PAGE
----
Flashback Friday: Since this post Tech has married, bought a house, and had his first child. I still feel the same as I did then. I feel pride for all he’s accomplished as an adult–and fear for all that could happen to him (and his family). Now more than ever, I need to remember that he has a father in heaven who loves him far more than I ever could and is far more capable of meeting Tech’s needs than I can.

Original Post:

This month sent me through both extremes of parenting an adult child. First, pride. My oldest graduated with honors from college. He managed to maintain excellent grades while working thirty-five hours a week. The moment Tech’s name was called at the ceremony our homeschooling experience received its final stamp of approval. I didn’t ruin my kid by schooling him at home. He’d proved that a homeschooled child cannot only finish college, but finish well.

Beyond that, he was hired for his first “real” job the same day as graduation. They chose him not only for his coding skills, but also his outgoing personality. Take that, unsocialized homeschooler myth. Beyond schooling, Tech remained deeply involved in his church at a time many children fall away from the Lord. Hubby and I had managed NOT to destroy the compassionate, smart, capable man God had created. It was a time of celebration, and we traveled back home missing him but content that he would be fine in his next phase of life.

The call came four days later. “I’ve been in an accident. We were stopped at a red light and someone plowed into us going 55.” Thus began the second extreme of parenting an adult child–fear. When you let them out into the world on their own, you trust that they’ll be fine. But that’s not always the case. In that moment, he wasn’t that smart, capable adult. He was my baby, and someone hurt him. It took all the willpower I had not to sprint out the door toward the mid-west. Not drive, mind you. It was a primal instinct just to take off running like Flash. While Tech sounded coherent, I knew he wasn’t okay.


I managed to wait an hour until initial reports came back. “I’ve broken my back, but in the best possible way.” What does that even mean? I tried to talk to the doctor, but Tech is an adult. I needed permission. Not that Tech wouldn’t give it to me, but there was a paperwork problem. At this point, I’d gone beyond Flash to Hulk Smash. The wait was over, airport here I come.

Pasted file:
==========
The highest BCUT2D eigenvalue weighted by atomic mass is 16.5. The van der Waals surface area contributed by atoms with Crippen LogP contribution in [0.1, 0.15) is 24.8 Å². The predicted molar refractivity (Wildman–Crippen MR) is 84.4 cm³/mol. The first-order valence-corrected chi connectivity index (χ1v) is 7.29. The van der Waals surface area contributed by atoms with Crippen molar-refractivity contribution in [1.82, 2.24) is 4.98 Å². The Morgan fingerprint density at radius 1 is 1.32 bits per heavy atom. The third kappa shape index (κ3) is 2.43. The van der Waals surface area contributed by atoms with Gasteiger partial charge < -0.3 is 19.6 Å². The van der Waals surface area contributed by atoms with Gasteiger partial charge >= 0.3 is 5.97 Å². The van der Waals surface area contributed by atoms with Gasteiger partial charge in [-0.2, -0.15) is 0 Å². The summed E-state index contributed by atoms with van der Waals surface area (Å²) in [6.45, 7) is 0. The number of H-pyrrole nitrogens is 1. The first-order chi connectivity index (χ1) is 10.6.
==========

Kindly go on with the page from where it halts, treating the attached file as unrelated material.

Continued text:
I dashed through the terminals, praying that I would make my flight. I can only imagine how silly this chubby, middle-aged woman looked, weaving in and out of the crowd.  I arrived at the gate out of breath, but still five minutes before departure time. However, I was told the door was already shut. The staff even communicated with the pilot, but it was too late. I could not board.

The giant, green rage monster almost exploded all over the poor Delta employees, but then came the still, small voice. You know the one. It reminded me that I had prayed for favor, but didn’t receive it. If I say I trust his will, that means I trust it even when I don’t like the answer. “I’m in control,” God reminded me. “Tech is my child. I’m watching over him.” I’d love to say my anger just melted away in the moment, but I’d be lying. It took some time for the anger to fade, but it did. Peace replaced it.

I finally got to Tech. He had a concussion and three fractured vertebrae. What I thought would be a few days turned into two weeks while we waded through medical red tape. I felt frustration, but not fear. After the airport, I remained at peace. I didn’t know what the outcome would be: best case scenario–bed rest, worst case–surgery. But I knew that God was in control either way. Thankfully, everything turned out well. No surgery or PT. The neurosurgeon cleared Tech to work. My last day there he bought a new car and  started his new job.

Once again, I felt pride. During this crisis, he’d still managed to make wise choices about his care, his job, and his car. He was still compassionate, being concerned for the guy that hit them. He was still smart, knowing when he needed to stop and rest his back. He was still capable, going into the credit union by himself to finalize his car loan. I was, once again, content that he would be fine in this next phase of life.


Until, he pulled out of the car dealer’s parking lot. My chest tightened, and that fear crept back in. “Lord,” I pleaded, “Please don’t let anyone hit him.”

I think that’s how it is parenting an adult child. Pride at their accomplishments blended with fear of what could happen out in the big, bad world. Truthfully, I don’t think I could make it without the knowledge that Tech has another parent. He has a father in heaven who loves him far more than I could. Even when I’m twelve hours away, God holds my son in his hands.

“And may you have the power to understand, as all God’s people should, how wide, how long, how high, and how deep his love is.” Eph 3:18